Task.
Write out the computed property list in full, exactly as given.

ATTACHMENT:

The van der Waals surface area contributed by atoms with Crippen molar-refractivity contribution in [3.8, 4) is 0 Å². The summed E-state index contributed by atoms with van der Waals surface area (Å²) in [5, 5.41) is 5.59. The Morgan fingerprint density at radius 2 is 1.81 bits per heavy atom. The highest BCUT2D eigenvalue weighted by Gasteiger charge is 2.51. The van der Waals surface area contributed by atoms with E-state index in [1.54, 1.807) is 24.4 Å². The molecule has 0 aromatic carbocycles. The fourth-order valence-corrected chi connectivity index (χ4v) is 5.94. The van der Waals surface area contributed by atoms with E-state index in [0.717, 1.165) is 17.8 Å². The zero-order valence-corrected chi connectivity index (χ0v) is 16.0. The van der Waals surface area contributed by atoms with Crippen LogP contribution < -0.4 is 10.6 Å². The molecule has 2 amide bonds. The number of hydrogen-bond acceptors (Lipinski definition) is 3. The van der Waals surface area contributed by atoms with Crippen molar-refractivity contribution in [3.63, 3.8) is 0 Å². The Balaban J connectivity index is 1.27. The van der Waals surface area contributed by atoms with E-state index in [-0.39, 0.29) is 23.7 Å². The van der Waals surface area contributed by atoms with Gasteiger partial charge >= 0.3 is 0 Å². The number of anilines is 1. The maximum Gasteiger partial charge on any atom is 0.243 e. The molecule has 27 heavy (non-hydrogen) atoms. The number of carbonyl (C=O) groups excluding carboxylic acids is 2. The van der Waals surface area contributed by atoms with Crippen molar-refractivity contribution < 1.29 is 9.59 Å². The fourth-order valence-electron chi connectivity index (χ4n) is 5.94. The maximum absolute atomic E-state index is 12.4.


The van der Waals surface area contributed by atoms with Crippen molar-refractivity contribution in [3.8, 4) is 0 Å². The summed E-state index contributed by atoms with van der Waals surface area (Å²) in [5, 5.41) is 5.59. The Morgan fingerprint density at radius 2 is 1.81 bits per heavy atom. The highest BCUT2D eigenvalue weighted by Gasteiger charge is 2.51. The van der Waals surface area contributed by atoms with E-state index in [1.54, 1.807) is 24.4 Å². The molecule has 0 aromatic carbocycles. The fourth-order valence-corrected chi connectivity index (χ4v) is 5.94. The van der Waals surface area contributed by atoms with E-state index in [0.717, 1.165) is 17.8 Å². The zero-order valence-corrected chi connectivity index (χ0v) is 16.0. The van der Waals surface area contributed by atoms with Crippen LogP contribution < -0.4 is 10.6 Å². The molecule has 2 amide bonds. The number of hydrogen-bond acceptors (Lipinski definition) is 3. The van der Waals surface area contributed by atoms with Crippen molar-refractivity contribution in [3.63, 3.8) is 0 Å². The Balaban J connectivity index is 1.27. The van der Waals surface area contributed by atoms with E-state index in [-0.39, 0.29) is 23.7 Å². The van der Waals surface area contributed by atoms with Gasteiger partial charge >= 0.3 is 0 Å². The number of anilines is 1. The maximum Gasteiger partial charge on any atom is 0.243 e. The molecule has 27 heavy (non-hydrogen) atoms. The number of carbonyl (C=O) groups excluding carboxylic acids is 2. The van der Waals surface area contributed by atoms with Crippen molar-refractivity contribution < 1.29 is 9.59 Å². The fourth-order valence-electron chi connectivity index (χ4n) is 5.94. The maximum absolute atomic E-state index is 12.4.